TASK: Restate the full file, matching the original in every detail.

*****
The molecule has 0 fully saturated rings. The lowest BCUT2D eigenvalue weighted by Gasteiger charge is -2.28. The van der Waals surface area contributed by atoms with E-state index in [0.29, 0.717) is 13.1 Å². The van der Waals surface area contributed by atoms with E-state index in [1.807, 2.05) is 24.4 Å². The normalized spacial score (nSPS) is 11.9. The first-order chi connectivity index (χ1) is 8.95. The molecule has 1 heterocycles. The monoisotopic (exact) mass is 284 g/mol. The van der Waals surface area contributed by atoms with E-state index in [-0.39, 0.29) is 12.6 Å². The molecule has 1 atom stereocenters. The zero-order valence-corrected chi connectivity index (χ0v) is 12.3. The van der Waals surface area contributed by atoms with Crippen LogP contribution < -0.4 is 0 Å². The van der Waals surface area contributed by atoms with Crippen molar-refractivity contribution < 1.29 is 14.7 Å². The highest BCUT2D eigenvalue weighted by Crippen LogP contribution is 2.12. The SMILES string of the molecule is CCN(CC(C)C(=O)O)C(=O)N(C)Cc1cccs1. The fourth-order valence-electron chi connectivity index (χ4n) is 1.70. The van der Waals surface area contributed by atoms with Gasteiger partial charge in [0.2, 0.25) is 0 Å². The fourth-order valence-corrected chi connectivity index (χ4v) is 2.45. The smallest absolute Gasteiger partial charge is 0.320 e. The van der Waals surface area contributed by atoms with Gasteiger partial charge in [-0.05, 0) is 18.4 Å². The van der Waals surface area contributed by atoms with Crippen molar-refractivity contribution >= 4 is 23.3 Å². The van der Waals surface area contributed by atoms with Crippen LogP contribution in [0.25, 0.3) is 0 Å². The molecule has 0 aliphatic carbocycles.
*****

The molecule has 0 fully saturated rings. The lowest BCUT2D eigenvalue weighted by Gasteiger charge is -2.28. The van der Waals surface area contributed by atoms with E-state index in [0.29, 0.717) is 13.1 Å². The van der Waals surface area contributed by atoms with E-state index in [1.807, 2.05) is 24.4 Å². The normalized spacial score (nSPS) is 11.9. The first-order chi connectivity index (χ1) is 8.95. The molecule has 1 heterocycles. The monoisotopic (exact) mass is 284 g/mol. The van der Waals surface area contributed by atoms with E-state index in [-0.39, 0.29) is 12.6 Å². The molecule has 1 atom stereocenters. The zero-order valence-corrected chi connectivity index (χ0v) is 12.3. The van der Waals surface area contributed by atoms with Crippen LogP contribution < -0.4 is 0 Å². The van der Waals surface area contributed by atoms with Crippen molar-refractivity contribution < 1.29 is 14.7 Å². The highest BCUT2D eigenvalue weighted by Crippen LogP contribution is 2.12. The SMILES string of the molecule is CCN(CC(C)C(=O)O)C(=O)N(C)Cc1cccs1. The fourth-order valence-electron chi connectivity index (χ4n) is 1.70. The van der Waals surface area contributed by atoms with Gasteiger partial charge in [0.2, 0.25) is 0 Å². The fourth-order valence-corrected chi connectivity index (χ4v) is 2.45. The smallest absolute Gasteiger partial charge is 0.320 e. The van der Waals surface area contributed by atoms with Gasteiger partial charge in [-0.05, 0) is 18.4 Å². The van der Waals surface area contributed by atoms with Crippen molar-refractivity contribution >= 4 is 23.3 Å². The van der Waals surface area contributed by atoms with Crippen LogP contribution in [0.25, 0.3) is 0 Å². The molecule has 0 aliphatic carbocycles.